Anywho, why have I always hated New Year Resolutions? I think it’s because of the subtext that comes with setting them. 41% of New Year Resolutions this year are slanted toward Money (specifically, handling it better) That means that in 2012, you are stating that you handled your money poorly. However, it’s not like on January 1, you realized “Holy Shit, I handled my money poorly!” No, you absolutely realized that during 2012 – but you didn’t make the change then. It’s like saying “I’m going to start my diet on Monday.” I have always hated that this arbitrary day on an invented calendar seems to have such a huge effect on everyone. This is why this post is coming out on January 2nd, instead of December 31st. This way, you are not setting a New Year Resolution – you are setting a goal for 2013.
My thought has always been “well, the Universe doesn’t give a hoot that it’s now 2013, so why should I?”
I understand the power of goal setting, however.
Why I give you permission to set Goals for 2013
Even though I hate the resolutions – I realize that the concept of a new beginning is very powerful for most people. It’s one of the benefits of the cyclical nature of our society. It is also beneficial to put a time frame to our goals. However, I ask one favor. Don’t make a resolution. Resolutions are usually made to be broken. In fact, come March – tell people you are still keeping a New Year resolution. They will be absolutely shocked. Our society expects people to give up on their resolutions. So, if you already made one, start ignoring it today – as opposed to January 4th where I suspect most people give up on their resolutions.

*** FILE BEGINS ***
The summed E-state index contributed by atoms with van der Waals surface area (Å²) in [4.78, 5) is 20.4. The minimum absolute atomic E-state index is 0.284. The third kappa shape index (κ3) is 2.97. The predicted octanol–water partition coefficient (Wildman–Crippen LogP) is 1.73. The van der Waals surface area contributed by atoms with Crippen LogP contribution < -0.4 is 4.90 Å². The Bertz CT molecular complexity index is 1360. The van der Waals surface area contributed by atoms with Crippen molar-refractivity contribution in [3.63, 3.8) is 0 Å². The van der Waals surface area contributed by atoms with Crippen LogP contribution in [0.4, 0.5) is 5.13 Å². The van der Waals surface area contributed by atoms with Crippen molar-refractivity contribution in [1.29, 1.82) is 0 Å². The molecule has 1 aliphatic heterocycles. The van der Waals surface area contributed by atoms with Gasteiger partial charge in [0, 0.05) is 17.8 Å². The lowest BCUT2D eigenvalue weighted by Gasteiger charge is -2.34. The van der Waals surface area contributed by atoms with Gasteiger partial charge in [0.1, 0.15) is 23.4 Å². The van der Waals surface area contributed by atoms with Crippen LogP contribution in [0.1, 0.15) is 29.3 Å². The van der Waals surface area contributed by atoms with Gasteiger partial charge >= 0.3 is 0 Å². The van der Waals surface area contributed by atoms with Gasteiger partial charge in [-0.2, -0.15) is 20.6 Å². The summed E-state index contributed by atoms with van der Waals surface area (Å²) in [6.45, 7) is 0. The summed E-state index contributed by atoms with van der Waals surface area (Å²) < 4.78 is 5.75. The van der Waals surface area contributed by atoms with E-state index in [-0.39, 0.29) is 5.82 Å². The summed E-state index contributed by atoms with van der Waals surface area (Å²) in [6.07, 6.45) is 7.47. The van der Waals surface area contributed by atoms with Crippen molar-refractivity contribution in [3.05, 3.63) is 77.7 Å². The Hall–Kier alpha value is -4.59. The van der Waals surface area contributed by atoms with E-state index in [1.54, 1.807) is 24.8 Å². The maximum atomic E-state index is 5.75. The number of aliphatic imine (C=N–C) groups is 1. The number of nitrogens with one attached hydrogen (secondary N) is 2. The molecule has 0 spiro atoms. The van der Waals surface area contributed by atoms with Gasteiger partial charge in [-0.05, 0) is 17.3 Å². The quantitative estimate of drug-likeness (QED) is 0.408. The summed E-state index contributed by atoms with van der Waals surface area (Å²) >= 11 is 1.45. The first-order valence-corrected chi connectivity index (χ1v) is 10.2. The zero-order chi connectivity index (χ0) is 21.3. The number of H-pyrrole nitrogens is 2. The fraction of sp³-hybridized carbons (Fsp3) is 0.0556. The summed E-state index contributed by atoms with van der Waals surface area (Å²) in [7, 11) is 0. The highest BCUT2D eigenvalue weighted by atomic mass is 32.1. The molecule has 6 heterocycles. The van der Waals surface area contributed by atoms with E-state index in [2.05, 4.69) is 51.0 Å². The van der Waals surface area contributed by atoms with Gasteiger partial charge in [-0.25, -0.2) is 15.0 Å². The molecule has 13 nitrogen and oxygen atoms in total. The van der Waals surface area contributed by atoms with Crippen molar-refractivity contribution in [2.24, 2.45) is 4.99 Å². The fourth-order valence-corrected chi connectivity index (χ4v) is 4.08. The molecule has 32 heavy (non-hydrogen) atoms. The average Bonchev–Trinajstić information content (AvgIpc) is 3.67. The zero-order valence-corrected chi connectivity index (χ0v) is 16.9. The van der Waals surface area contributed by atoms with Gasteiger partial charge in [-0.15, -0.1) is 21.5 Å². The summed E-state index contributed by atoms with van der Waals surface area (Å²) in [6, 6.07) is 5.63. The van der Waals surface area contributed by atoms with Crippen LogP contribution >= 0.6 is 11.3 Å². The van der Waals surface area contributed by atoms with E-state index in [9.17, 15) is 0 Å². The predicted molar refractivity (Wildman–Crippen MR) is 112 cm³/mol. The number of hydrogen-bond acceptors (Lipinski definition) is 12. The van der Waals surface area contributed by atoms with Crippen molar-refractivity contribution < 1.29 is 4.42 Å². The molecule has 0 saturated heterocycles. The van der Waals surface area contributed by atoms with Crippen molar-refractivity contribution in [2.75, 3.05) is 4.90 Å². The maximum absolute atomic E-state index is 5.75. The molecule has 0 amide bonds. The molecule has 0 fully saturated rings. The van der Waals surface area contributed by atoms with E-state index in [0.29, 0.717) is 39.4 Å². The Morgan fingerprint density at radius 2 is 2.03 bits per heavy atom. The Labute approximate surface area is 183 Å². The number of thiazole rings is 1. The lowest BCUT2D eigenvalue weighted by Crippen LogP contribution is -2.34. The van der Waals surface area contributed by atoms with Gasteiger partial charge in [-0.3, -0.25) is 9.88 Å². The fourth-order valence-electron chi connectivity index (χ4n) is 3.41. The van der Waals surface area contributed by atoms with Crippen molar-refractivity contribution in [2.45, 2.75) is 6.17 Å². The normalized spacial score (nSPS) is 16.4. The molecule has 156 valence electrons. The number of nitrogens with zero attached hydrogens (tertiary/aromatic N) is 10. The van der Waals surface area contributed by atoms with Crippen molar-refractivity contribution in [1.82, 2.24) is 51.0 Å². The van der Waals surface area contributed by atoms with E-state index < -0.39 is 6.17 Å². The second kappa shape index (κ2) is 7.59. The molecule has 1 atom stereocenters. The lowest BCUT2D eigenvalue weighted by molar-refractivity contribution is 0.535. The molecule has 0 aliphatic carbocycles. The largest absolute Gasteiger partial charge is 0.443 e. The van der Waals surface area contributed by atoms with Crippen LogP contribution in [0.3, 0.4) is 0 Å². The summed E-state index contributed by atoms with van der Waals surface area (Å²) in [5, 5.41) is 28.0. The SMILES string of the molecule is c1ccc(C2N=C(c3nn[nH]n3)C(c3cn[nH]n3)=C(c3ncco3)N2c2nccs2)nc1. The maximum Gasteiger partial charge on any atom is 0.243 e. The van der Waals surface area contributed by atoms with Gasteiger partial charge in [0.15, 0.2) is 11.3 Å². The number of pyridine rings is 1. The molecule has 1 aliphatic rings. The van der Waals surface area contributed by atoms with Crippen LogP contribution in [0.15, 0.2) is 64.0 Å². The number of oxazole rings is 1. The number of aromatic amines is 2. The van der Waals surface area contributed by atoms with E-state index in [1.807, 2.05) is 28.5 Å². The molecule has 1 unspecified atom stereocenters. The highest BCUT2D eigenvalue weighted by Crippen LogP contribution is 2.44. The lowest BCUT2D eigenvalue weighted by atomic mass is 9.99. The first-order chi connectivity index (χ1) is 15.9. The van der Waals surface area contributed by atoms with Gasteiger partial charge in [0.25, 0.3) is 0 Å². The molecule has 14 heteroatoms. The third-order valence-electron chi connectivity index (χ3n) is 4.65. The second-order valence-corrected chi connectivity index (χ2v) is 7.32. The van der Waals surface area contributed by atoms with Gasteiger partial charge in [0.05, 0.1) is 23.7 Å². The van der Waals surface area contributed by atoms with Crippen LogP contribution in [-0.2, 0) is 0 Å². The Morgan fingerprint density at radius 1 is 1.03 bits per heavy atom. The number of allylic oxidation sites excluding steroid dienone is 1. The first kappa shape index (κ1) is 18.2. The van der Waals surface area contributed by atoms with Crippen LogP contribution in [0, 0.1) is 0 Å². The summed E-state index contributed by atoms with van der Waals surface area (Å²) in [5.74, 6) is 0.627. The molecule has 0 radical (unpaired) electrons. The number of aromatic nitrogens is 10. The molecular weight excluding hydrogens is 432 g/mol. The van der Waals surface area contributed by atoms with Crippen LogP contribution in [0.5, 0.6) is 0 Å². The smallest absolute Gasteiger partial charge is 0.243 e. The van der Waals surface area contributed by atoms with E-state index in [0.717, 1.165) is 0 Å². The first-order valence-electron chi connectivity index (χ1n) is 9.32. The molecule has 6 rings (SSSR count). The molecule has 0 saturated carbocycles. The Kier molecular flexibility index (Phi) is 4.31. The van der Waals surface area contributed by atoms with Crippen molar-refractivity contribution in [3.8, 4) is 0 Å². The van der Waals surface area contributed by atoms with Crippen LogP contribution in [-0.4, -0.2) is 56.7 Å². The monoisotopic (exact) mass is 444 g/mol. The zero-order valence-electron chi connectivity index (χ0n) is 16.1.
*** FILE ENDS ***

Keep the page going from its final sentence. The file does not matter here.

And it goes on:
Instead, set a goal for 2013, or even multiple goals. Be specific, though!
Examples of Bad Goals:
I’m going to [eat healthier, work out more, drink less, etc.] this year
I’m going to manage my money better this year
I’m going to be nicer to people I meet this year
I’m going to finally find a job I love this year
Did you notice how vague those are?
Examples of Good goals:
To lose 30 pounds this year
To work out 3 times per week this year
To limit myself to 2 drinks per night, twice per week
To track my finances using mint.com (or any other method – define it!) and reduce my spending on [food, bars, gas, clothes] by 15%
To compliment at least one person every day
To get a job working on alternative energy projects which I am proud to tell my family about
Did you notice how ultra specific those are? Also, did you notice that instead of using the format “I’m going to”, I changed it to “To….”. This is a subtle change, but it gives our goals more a feeling of a mission, instead of being something we’d like to do…if we get around to it. Lastly, those are actionable – you can work to ensure you compliment one person per day. “Being nicer” is hard to act upon, because it is so vague.
I also like to set a margin of error on those weekly/daily goals. I used to set a goal (working out every day was one) and then when I missed a day, I was a failure. Now, I set in a margin of error so that I can still be successful. For example, I would now say “To work out 3 times per week this year, for at least 45 weeks”. Now, if I miss a week, I’m still within the reach of my goal.
Get Goal Reminders Monthly
Take ten to thirty minutes right now, if you haven’t already, and define your goals. I’d recommend you keep it in the 1-3 range. That way you will not lose focus.
Tips for setting your goal:
Make it specific
Make it actionable (something you can work on)
Make it meaningful (setting a goal to work out 3 times a week is pointless if you don’t actually want to work out)
Next, fill out the form below. Once a month, I’ll send you a reminder that you should be working toward your goal. Since you don’t have to worry about remembering your goal, you can focus on achieving it! Don’t worry – the only e-mails you get as a result of signing up for this will be reminders to work toward your goals.
Get a Monthly Goal Reminder
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Goal setting is nothing new – below is a list of some good reading regarding goal setting